• Learn how to give and take more meaningfully. Knowing that we all tend to give in the ways that we most wish others would give to us, look for clues about what matters most to your friends. We certainly have love languages that are most natural for us, but for the people we love, we should also try to give in the ways that seem to matter to them. With close friends, we can also tell them what they do that means the most to us. We can use our energy more efficiently and effectively if we can increase our awareness about what speaks to our hearts the most. Learning to ask for what we need from those around us is a skill worth practicing.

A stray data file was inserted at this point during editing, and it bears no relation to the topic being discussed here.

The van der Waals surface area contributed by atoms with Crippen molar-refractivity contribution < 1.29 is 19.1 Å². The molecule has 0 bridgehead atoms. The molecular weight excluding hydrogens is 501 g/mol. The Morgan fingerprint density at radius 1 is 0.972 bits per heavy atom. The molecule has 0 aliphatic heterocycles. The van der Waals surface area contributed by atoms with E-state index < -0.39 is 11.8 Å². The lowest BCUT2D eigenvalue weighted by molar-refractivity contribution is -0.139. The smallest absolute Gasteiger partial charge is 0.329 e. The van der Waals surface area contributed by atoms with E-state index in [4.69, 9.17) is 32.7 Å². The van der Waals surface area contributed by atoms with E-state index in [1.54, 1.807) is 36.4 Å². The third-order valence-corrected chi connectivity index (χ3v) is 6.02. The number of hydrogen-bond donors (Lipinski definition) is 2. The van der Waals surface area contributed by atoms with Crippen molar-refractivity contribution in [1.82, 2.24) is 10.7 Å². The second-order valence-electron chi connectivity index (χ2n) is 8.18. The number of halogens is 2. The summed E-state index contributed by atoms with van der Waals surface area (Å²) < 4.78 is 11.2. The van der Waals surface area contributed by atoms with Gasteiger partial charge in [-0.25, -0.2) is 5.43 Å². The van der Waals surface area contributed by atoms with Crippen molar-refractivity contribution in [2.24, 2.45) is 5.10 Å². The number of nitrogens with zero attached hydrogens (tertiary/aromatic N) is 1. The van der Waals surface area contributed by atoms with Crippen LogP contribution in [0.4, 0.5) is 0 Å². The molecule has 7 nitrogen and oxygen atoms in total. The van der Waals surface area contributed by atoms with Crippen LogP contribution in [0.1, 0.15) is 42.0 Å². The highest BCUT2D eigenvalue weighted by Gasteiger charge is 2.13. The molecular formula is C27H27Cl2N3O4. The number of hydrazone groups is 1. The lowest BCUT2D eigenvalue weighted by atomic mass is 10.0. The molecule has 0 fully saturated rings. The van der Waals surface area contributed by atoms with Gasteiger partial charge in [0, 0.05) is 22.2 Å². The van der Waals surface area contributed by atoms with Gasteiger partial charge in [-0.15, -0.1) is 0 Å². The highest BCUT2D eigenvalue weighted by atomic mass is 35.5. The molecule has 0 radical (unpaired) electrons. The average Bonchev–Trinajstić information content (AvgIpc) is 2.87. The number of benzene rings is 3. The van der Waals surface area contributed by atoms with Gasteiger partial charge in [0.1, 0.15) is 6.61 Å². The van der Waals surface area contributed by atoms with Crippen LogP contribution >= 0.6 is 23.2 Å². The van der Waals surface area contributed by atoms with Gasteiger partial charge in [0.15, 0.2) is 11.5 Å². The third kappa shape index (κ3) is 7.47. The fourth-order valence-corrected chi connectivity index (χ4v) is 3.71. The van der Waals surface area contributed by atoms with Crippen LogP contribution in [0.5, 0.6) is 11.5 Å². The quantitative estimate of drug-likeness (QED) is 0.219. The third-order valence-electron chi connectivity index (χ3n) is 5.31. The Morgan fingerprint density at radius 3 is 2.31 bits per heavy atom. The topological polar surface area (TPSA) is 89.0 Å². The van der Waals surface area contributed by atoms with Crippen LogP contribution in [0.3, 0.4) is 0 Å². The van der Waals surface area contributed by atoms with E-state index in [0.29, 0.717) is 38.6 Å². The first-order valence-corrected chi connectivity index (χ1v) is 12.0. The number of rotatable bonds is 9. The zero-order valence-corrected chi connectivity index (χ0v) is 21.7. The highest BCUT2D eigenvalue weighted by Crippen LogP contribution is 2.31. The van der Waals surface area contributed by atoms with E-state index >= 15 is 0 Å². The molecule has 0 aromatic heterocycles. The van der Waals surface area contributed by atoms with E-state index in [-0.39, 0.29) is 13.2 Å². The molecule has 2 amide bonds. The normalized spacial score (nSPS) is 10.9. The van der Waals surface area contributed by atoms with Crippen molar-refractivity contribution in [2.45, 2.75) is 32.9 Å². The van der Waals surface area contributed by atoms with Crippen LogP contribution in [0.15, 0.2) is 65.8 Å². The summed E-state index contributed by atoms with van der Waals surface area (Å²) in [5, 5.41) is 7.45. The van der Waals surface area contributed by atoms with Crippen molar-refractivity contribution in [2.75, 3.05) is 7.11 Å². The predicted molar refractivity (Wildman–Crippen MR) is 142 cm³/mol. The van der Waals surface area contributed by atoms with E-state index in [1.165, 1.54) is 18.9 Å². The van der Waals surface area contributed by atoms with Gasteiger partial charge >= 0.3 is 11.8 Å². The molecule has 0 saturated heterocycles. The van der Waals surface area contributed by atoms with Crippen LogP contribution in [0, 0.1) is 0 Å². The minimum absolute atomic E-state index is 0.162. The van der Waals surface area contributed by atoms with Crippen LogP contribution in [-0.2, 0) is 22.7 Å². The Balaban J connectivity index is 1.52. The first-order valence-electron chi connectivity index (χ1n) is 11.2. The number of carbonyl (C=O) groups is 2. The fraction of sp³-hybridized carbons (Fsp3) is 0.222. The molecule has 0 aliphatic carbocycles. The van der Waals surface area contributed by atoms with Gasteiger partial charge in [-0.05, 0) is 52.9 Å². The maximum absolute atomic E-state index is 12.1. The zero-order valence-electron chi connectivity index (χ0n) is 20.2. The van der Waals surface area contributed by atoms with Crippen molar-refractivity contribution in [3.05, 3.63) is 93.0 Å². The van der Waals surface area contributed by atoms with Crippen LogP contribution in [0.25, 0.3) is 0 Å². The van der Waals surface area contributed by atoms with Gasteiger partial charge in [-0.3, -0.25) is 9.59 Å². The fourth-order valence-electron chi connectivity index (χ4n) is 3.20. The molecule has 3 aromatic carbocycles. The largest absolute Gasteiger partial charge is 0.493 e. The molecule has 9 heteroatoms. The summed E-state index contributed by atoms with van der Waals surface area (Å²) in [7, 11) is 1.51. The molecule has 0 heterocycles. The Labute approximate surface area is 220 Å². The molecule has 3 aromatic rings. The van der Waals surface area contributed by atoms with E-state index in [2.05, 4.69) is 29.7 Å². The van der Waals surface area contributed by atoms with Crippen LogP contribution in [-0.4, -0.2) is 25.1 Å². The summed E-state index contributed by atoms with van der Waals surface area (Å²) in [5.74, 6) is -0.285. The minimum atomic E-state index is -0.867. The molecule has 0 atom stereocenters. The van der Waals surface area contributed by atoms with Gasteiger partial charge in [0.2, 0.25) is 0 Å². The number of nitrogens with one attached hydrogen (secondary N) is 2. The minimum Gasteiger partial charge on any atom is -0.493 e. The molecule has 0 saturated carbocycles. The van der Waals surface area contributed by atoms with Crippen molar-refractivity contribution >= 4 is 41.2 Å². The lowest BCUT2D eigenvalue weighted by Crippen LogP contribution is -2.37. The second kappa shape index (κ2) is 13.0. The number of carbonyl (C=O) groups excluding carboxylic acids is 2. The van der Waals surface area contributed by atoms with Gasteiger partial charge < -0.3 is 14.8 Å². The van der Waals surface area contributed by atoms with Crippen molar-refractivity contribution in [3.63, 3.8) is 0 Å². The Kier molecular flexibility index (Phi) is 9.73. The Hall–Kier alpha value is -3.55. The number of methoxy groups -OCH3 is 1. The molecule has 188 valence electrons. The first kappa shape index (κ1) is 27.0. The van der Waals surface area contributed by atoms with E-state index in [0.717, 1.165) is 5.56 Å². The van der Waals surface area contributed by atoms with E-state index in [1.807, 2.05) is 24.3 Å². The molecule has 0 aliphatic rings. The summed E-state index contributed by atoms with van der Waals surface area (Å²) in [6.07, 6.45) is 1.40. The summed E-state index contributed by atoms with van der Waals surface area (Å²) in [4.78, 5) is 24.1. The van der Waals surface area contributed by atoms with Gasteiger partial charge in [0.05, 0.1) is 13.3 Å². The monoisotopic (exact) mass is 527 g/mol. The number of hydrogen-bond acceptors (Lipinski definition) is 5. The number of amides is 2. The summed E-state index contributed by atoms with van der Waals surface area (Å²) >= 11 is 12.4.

• Balance in a relationship means not only that you need to give wisely, but also that you may need to look around to see how you're also receiving more than you might notice. May you find joy in your give-and-take.

    Which of the principles is hardest to do, in your opinion? What other advice would you add?

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    Shasta Nelson's primary roles are Motivator and Influencer, which she gives weekly in her women's friendship column. Click "Fan" at the top of this page to subscribe and be notified of her posts!